NOAA Teacher at Sea
Onboard NOAA Ship Delaware II
June 20 – July 1, 2005
Mission: Clam and Quahog Survey
Geographical Area: New England
Date: June 20, 2005
We are preparing for a 2pm departure on the NOAA vessel DELAWARE II. We are departing from Woods Hole, MA. Woods Hole is a small maritime community in scenic Cape Cod. Apart from being a tourist Mecca, and a jump off point to Martha’s Vineyard, Woods Hole is home to some of the World’s foremost institutions in the area of Oceanography and Marine Science. A brief stroll down a picturesque cape-side street takes you by The Marine Biology Libratory, the Woods Hole Oceanographic Institute, the Northeast Fisheries Center, and the National Oceanic aerospace Administration. It short order it becomes quite apparent that Woods Hole is center of learning and scientific research.
Today we will be leaving on the DELAWARE II, which is a stern trawler that was built in 1963. The ship is 155ft. in length and has a displacement of 600 ton. This research vessel is operated by the National Ocean Service’s (NOS) division of the National oceanic Atmospheric Administration (NOAA). NOAA is a government agency with a mandate to study the condition of the world’s environments.
As a steward, NOAA Fisheries has an obligation to conserve, protect and manage living marine resources in away that will ensure their continuation, while affording economic opportunities and enhancing the quality of life of the American public. Our specific mission will be a scientific survey to collect data on fishery stocks and demographics of exploited fish resources. More precisely our target stocks are to be Atlantic surf clams and ocean quahogs. In a brief orientation with our chief scientist, we were told that we would be conducting timed dredges on pre-selected stations to collect data on species recruitment, the health, number and location of incoming classes of fish. We would also be monitoring data on the abundance, location and survival rates of harvestable size clams and quahogs. Our mission will also obtain data that monitors changes in the ecosystem as well as the biomass of the surveyed areas.
In order to gain the needed scientific data, the DELAWARE II will be using a hydraulic dredge to sample the stations of the ocean bottom. The last “clam survey’ was conducted in 2002. This survey is conducted on a three-year basis due to the low exploitation rate of the fishery as well as the slow recruitment rate of the species. For this survey we will be using a five foot wide hydraulic dredge, fitted with water jets, and a submersible electric pump that loosens the substrate and animals in the path of the dredge. The equipment is a modification of that which is used in the commercial industry. The five-foot dredge looks more like mining equipment than fishing gear. It is fitted with a two inch aqua mesh that allows the capture of smaller species than are commercially profitable, in order to get a more accurate sampling of the stock. Clam debris and other associated invertebrates are collected and measured as well. Sensors and photographic equipment will also be attached to the dredge in order to measure bottom conditions and dredge performance. The state of the art sensor package placed on the dredge, gathers a continuous steam of data on dredge performance, bottom temperature, water depth and ship position. Data on catch and dredge performance; location, time and conditions will be catalogued into computer programs that will calculate stock, habitat and location.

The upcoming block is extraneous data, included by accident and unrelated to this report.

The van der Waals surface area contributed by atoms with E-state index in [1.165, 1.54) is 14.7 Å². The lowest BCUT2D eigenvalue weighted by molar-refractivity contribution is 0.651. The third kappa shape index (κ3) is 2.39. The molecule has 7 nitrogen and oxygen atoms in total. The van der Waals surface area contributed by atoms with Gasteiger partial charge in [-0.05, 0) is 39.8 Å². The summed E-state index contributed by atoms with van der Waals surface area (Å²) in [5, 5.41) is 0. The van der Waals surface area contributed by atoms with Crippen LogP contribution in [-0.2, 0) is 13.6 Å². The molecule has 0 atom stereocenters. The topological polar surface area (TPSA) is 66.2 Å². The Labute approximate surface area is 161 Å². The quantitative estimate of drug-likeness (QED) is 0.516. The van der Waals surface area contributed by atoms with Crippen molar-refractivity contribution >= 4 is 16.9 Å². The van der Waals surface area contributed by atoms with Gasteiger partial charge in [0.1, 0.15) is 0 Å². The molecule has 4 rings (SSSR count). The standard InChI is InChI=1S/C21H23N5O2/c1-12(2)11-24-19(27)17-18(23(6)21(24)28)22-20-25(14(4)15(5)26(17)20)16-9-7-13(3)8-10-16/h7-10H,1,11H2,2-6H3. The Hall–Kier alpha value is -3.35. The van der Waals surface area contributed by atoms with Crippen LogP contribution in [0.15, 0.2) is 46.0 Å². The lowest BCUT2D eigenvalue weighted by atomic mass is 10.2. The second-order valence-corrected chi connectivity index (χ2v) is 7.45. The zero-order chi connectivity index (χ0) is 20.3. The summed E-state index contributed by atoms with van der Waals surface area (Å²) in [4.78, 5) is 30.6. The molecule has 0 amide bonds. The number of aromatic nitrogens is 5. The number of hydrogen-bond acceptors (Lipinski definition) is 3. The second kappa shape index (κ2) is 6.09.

Day one of our journey has been a flurry of activity. We have received our berth assignments, met new people, gathered our foul weather gear and been introduced to the fantastic fare of the galley. The ship’s crew is busy with a myriad of pre-departure activities, but everyone has gone out of their way to be friendly and accommodating. The weather is beautiful and everyone’s spirits seem to be high. I have had the opportunity to informally interview several of the crew and was given a tour of the ALABATROSS IV as well as our ship, the DELAWARE II. The crew is busy with a cable replacement for the dredge. I and several of the volunteers had the opportunity to have a brief orientation with our chief scientist, and we are awaiting our scheduled 2 PM departure. I will be working two shifts both from 12 to 6. The shifts, along with the scientific work, the interviews and daily logs promise to keep me busy. I am learning a lot, staying out of the way and getting excited. We will be heading south to New Jersey rather than the Georges Bank. Time constraints and equipment repair may have been factors in the change of plan. Woods Hole is a beautiful and picturesque location but also a hotbed of scientific activity.